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1 of 1 people found the following review helpful By Donald Mitchell #1 HALL OF FAMETOP 50 REVIEWER on Aug. 31 2012
Format: Hardcover
"A fool vents all his feelings,
But a wise man holds them back." -- Proverbs 29:11 (NKJV)

The financial markets are supposed to be efficient (almost perfectly reflecting the known information to set accurate valuations). Yet most stocks will oscillate plus or minus 30 percent from their daily closing average during the course of a year. Surely, the value of the company didn't shift so much in that time?

In recent years, experiments by behavioral researchers have challenged the efficient markets theory by showing that many decisions work differently than a calculating computer would. In The Hour between Dog and Wolf, John Coates (a senior research fellow in neuroscience and finance) reports on newer research into how the bodies of people making investment and trading decisions are affected by what they are doing. Drawing on his personal experience at Goldman Sachs and Deutsche Bank, the findings are described in the context of market conditions that will seem quite familiar to experienced investors. I found the book to be fascinating. And I included a recommendation to read it in Lesson Fourteen of my next book, Excellent Solutions.

I thought that the book was weakest in postulating possible ways to dampen the harmful effects of neurology and body chemistry on investment behavior. I will welcome controlled experiments that follow up on these measurements to see how minds and bodies can be kept under more appropriate discipline in making decisions and taking actions.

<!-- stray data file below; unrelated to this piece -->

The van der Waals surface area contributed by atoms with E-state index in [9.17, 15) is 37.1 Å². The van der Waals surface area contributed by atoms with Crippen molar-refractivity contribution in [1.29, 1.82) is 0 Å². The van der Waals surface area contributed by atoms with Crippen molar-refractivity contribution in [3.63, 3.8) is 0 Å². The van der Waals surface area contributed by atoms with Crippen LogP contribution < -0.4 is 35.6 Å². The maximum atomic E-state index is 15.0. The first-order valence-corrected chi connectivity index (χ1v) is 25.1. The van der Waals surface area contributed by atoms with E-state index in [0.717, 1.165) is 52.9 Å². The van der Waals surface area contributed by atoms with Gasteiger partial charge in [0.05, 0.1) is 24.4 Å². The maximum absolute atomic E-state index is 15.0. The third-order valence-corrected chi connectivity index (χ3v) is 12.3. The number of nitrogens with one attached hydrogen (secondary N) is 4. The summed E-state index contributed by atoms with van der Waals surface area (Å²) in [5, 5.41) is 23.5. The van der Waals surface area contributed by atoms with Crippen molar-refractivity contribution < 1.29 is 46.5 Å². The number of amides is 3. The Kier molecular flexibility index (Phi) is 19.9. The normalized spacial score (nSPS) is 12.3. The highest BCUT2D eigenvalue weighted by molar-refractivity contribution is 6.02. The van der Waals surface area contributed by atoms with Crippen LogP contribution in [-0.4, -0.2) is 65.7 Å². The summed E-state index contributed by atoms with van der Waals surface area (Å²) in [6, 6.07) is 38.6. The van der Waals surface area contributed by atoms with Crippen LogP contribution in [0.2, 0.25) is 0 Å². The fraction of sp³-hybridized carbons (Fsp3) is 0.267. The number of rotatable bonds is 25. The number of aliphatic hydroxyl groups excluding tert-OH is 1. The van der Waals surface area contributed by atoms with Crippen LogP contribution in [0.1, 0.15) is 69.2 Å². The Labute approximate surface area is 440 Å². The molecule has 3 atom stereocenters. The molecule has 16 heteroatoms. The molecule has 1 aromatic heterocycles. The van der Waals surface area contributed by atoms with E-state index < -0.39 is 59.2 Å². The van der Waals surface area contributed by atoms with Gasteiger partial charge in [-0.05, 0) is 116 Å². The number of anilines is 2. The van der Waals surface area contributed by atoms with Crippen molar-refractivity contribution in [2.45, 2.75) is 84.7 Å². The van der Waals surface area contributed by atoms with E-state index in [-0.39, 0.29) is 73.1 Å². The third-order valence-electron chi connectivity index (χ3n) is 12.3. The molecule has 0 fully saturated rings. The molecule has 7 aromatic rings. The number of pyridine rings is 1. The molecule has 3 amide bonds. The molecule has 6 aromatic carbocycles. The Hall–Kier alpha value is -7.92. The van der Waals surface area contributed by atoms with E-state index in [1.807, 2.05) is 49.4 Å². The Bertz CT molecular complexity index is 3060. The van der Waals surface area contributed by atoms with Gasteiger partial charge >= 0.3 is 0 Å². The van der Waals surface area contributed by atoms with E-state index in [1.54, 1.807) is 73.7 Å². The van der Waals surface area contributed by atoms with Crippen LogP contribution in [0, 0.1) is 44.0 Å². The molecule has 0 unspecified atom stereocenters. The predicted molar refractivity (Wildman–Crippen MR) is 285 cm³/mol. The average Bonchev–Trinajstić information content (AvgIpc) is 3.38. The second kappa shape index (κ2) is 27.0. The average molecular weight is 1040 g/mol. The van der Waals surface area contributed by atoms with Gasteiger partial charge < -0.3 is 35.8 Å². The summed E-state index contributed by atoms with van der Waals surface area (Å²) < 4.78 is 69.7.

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By Charles Dimov TOP 500 REVIEWER on March 28 2013
Format: MP3 CD
John Coates writes an utterly fascinating book on how the physiology of the trader's body has a very strong influence on their psychology, decisions and actions. It is a seldom discussed, and lightly studied subject... but may have much to share with explaining the world of finance. It is scary to think about the impacts of the panic, and stress that spirals the finance community into deepening spirals in part due to their physiological issues impacting decision making.

Brilliantly written, Coates has a light style that helps make it a compelling read, rather than a dry slog.
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Format: Hardcover Verified Purchase
This book explains many of the emotions I feel both when I am at work or making investment decisions. It also helps to explain how the chemical balance can make you change over time, without even being aware of it. A fascinating read.